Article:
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Bridging the worlds of neuroscience and the law

By Diane Curtis
Staff Writer

(Click to Enlarge)

An Iowa scientist claims his “brain fingerprinting” has caught a serial killer and exonerated a man falsely convicted of murder.

A San Diego CEO says his “No Lie MRI” can prove defendants’ innocence.

A Massachusetts company boasts of offering “breakthrough deception detection.”

All very tantalizing, respond some scientists and legal scholars. But also a bit premature.

“I think we should be skeptical about these claims,” says Hank Greely, law professor at Stanford University and a leader in the new Law and Neuroscience Project headquartered at the University of California at Santa Barbara. “We need to not rush into it. But we also need not to ignore it.”

It’s difficult to ignore. New studies are regularly emerging that confirm and further explain the use of brain scans to read a person’s mind.

  • In January, scientists at Carnegie Mellon University using a functional magnetic resonance imaging (fMRI) machine found they could tell with 78 percent accuracy what particular tool a person was thinking about when shown drawings of five tools.
  • Last year, researchers at the Max Planck Institute for Human Cognitive and Brain Sciences in Germany found that computers programmed to recognize patterns associated with specific thoughts could predict whether study participants planned to add or subtract groups of numbers.
  • A team at University College London measuring brain activity in the visual cortex, the part of the brain dealing with sight, were able to identify objects displayed on a computer screen even more accurately than could the volunteer subjects, who saw the objects only briefly.
  • Neuroscientists from Vanderbilt University and ATR Computational Neurosciences Laboratories in Kyoto, Japan, found that brain activity altered as stripes shown to subjects were tilted in different directions.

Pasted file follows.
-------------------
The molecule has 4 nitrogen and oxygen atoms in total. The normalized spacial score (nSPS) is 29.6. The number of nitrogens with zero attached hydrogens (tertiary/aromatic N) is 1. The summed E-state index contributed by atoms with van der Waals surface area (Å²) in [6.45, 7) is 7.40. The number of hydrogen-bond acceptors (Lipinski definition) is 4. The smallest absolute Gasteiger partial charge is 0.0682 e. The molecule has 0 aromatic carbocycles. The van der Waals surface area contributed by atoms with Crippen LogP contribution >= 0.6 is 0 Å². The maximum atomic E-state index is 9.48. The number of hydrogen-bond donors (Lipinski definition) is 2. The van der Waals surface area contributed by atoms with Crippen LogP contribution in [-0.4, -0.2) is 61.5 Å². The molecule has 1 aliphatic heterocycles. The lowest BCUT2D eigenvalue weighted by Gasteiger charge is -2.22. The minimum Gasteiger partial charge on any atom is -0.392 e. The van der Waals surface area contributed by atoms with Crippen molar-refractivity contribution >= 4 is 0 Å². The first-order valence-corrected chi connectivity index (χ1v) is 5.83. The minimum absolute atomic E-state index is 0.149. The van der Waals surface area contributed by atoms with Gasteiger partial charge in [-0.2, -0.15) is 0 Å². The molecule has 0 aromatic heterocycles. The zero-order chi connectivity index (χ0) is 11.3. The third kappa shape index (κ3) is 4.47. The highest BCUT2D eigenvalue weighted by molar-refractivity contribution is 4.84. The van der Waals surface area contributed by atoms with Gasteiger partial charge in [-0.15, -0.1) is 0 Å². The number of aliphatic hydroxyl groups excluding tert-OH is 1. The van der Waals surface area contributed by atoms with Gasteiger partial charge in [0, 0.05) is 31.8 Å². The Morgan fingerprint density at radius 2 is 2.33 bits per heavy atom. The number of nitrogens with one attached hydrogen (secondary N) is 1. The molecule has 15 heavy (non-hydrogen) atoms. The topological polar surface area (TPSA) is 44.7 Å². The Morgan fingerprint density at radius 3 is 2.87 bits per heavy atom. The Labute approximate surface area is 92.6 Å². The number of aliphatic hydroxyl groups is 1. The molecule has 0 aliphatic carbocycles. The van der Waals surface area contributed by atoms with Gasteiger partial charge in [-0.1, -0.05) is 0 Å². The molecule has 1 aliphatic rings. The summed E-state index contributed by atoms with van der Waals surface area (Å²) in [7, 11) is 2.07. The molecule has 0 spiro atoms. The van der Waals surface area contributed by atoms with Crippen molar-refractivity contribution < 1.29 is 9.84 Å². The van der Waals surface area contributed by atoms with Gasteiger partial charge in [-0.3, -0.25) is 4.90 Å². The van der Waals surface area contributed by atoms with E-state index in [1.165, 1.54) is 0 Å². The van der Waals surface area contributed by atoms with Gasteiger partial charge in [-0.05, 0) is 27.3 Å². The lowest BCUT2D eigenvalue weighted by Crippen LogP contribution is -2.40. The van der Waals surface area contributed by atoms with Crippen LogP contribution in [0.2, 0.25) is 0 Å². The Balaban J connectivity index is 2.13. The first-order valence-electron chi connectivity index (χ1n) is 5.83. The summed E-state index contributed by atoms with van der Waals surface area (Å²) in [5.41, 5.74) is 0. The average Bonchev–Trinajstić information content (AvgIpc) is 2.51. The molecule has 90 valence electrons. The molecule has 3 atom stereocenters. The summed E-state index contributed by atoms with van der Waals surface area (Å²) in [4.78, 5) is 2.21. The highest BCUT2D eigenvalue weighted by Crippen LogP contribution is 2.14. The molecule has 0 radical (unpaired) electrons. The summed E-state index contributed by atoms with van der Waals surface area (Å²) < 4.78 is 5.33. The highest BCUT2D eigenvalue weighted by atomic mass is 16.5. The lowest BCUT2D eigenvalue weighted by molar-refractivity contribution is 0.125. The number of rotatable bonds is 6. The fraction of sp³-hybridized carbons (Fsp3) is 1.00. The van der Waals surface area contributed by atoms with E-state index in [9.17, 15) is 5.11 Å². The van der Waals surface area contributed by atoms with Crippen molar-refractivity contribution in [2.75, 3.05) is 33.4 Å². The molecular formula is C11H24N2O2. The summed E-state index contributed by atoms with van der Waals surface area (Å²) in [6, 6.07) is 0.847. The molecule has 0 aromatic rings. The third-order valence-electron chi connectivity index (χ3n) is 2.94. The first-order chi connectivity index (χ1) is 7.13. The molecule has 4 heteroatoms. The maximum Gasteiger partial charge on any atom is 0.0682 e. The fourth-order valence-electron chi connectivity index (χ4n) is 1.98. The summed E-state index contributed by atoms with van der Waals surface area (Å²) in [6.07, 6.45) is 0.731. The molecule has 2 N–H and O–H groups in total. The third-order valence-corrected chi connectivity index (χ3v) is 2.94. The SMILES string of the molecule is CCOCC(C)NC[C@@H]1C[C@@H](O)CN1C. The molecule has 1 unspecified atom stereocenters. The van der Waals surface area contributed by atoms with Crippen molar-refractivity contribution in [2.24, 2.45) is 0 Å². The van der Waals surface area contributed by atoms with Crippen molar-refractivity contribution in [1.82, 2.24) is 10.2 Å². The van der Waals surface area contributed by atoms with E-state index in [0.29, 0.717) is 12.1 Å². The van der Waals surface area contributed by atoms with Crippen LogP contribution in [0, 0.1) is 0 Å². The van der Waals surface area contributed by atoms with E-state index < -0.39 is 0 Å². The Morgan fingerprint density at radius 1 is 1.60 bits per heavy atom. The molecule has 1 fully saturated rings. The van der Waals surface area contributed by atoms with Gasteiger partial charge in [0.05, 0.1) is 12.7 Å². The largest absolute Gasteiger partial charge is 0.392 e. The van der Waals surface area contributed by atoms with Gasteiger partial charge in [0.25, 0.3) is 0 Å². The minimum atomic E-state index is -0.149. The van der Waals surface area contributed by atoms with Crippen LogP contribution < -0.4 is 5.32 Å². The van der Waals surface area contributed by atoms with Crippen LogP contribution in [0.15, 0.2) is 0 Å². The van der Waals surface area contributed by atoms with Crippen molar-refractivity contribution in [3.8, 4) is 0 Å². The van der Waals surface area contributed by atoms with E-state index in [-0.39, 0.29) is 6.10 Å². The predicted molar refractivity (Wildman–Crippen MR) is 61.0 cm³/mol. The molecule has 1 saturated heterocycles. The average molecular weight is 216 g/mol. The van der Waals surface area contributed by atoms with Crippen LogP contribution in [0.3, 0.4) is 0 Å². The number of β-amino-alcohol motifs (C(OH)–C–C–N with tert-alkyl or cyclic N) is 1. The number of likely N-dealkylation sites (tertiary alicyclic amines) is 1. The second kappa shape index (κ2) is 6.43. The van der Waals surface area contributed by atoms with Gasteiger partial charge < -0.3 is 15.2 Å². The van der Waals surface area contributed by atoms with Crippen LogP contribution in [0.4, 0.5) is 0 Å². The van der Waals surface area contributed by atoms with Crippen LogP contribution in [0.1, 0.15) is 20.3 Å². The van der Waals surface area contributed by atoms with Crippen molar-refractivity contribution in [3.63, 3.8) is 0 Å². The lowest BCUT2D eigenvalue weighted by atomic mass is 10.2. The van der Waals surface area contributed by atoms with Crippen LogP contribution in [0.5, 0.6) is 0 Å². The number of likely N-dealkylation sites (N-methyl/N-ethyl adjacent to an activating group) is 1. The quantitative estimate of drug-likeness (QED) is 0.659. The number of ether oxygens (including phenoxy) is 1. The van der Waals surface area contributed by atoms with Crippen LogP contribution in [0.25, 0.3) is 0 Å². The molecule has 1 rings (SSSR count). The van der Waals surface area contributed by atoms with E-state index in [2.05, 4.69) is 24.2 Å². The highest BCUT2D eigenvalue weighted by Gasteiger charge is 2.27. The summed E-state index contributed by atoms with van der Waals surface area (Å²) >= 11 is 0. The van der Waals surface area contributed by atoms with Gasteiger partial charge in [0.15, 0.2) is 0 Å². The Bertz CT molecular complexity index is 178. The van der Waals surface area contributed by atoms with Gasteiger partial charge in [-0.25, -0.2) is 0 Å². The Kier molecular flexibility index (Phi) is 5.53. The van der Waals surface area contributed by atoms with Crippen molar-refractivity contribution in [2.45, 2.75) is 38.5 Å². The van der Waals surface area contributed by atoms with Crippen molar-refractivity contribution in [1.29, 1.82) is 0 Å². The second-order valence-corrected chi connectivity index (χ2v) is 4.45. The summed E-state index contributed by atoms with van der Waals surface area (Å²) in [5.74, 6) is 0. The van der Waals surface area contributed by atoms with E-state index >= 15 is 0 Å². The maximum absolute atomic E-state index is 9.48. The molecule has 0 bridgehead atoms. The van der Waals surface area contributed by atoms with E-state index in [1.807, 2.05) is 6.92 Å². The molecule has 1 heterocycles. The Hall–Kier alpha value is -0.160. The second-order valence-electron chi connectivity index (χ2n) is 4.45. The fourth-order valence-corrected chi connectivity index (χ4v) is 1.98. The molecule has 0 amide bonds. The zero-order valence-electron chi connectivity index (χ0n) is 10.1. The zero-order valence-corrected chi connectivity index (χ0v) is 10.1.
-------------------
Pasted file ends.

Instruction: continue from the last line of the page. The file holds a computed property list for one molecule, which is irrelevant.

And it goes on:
• And a number of studies have shown that lying requires more brain work — which activates four regions of the brain — than telling the truth.

Simply put, the fMRI displays and analyzes blood flow and changing oxygen levels to specific regions of the brain. A sudden demand for blood suggests activity in a particular area of the brain. The computer displays the most active areas with the brightest colors.

“The new realization is that every thought is associated with a pattern of brain activity,” John-Dylan Haynes of the Max Planck Institute told Newsweek magazine. “And you can train a computer to recognize the pattern associated with a particular thought.”

Well aware of the potential, limitations and ethical questions surrounding fMRI and other brain science discoveries, the MacArthur Foundation put up $10 million last year to create the Law and Neuroscience Project. The foundation describes the project as “the first systematic effort to bring together the worlds of law and science on questions of how courts should deal with recent breakthroughs in neuroscience as they relate to matters of assessing guilt, innocence, punishment, bias, truth-telling and other issues.”

Former Supreme Court Justice Sandra Day O’Connor is honorary chair of the project, which is being led by Michael Gazzaniga of the SAGE Center for the Study of the Mind at UC-Santa Barbara with participation by more than two dozen universities. The project is initially being made up of three working groups of scholars and legal experts addressing addiction, brain abnormalities and normal decision-making as they relate to concepts in the law. Each group will review current research, identify gaps in knowledge and understanding and develop proposals integrating neuroscience into the legal system.

Hank Greely